'Arrival' and 'Selma' Cinematographer Bradford Young Discusses Using Practical Light

A few words of wisdom from one the best cinematographers working in Hollywood today.

Bradford Young is a master. While many cinematographers can create a beautiful image, very few have been able to put their visual signature onto so many styles and be able to tell so many different types of stories in such powerful ways.

I first encountered his work in Dee Rees’ 2011 film “Pariah” followed by the 2013 visual poem that is “Ain’t Them Bodies Saints” directed by David Lowery. He followed that by lensing “A Most Violent Year” and “Selma” in 2014. His work on the 2016 sci-fi film “Arrival” was nominated for an Academy Award. And he even managed to dip his toe into a galaxy far far away while shooting the latest Star Wars spinoff, “Solo: A Star Wars Story.”

Needless to say, when someone that talented speaks, I listen. So I was happy to find this video from CookeOpticsTV with Bradford discussing his approach to lighting in his unique style and thought I would recommend it to all of you.

Of special notice in this video is when Bradford discusses his use of practical lighting. He often achieves a lyrical yet natural feel in his imagery and this is largely a result of his ability to build light into the very fabric of the film.

In the video, he discusses working with production designers and set decorators not only to understand where the light would come from in a scene, but often to place specific practical lights actually within frame. By doing this, it allows the audience not only to see the light, but also to see the light source. This, in turn, works subconsciously on the audience because they will register the source of light and it will then inform the rest of the scene.  

Take his famous scene in “Arrival” for example when the characters step into the dark cave to speak with the aliens. The aliens are represented as flowing black ink against a bright white background. So the practical source of light in the scene is the white screen. That informs every shot that follows. When we shoot the subjects facing the screen, we get a soft frontal light caused by the diffuse light coming off the white screen. The reverse angle from behind the subjects facing the white screen thus casts the characters into near silhouette. Yet, this works because we’ve already established the source of light within the scene, so the audience is not thrown by the darkness but rather is expecting it.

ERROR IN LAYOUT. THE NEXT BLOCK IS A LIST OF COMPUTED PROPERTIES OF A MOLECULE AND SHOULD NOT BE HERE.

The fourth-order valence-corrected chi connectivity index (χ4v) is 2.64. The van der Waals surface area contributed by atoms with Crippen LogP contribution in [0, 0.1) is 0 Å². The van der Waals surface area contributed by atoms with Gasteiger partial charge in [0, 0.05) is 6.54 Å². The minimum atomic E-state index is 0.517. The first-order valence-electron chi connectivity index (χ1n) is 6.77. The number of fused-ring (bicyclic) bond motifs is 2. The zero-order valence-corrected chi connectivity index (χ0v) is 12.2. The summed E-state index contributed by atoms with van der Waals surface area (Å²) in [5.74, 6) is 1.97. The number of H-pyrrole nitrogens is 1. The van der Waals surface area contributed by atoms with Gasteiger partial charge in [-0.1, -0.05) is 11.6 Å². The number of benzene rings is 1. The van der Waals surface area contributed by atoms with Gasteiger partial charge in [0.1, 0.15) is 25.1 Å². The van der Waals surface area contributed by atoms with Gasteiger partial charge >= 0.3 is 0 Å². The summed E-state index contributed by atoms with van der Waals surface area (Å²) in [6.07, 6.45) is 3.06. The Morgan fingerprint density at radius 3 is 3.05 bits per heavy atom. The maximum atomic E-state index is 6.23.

Other tidbits he shares include using those same practical lights when off camera to keep lighting consistent, creating natural interior light by pumping in light from exterior sources, and one tip I am anxious to steal is that the first thing he does when lighting an interior is to “black the ceilings.” In fact, he blacks out every wall of a room that is not seen immediately on camera allowing his to easily control both where the light shines, as well as where it doesn’t shine.

Great video featuring a great artist. Have a look and see what techniques you can adapt to your next shoot.

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7 Comments

Carlton Canary's picture

There are so many tasty nuggets of information in here. We can learn so much from great cinematographers.

Gabe Border's picture

So good!

Rob Davis's picture

Very nice.

Wow, that was absolutely fascinating. That guys knows what he's talking about from a gut / instinct level at this point.

Fantastic insights- our cinema brethren can teach us a lot- lighting is lighting. Thanks to this I discovered another great video in this series- keeping it simple- https://youtu.be/jHCUdXmshbw

Rob Waller's picture

Great. Thanks for sharing this.

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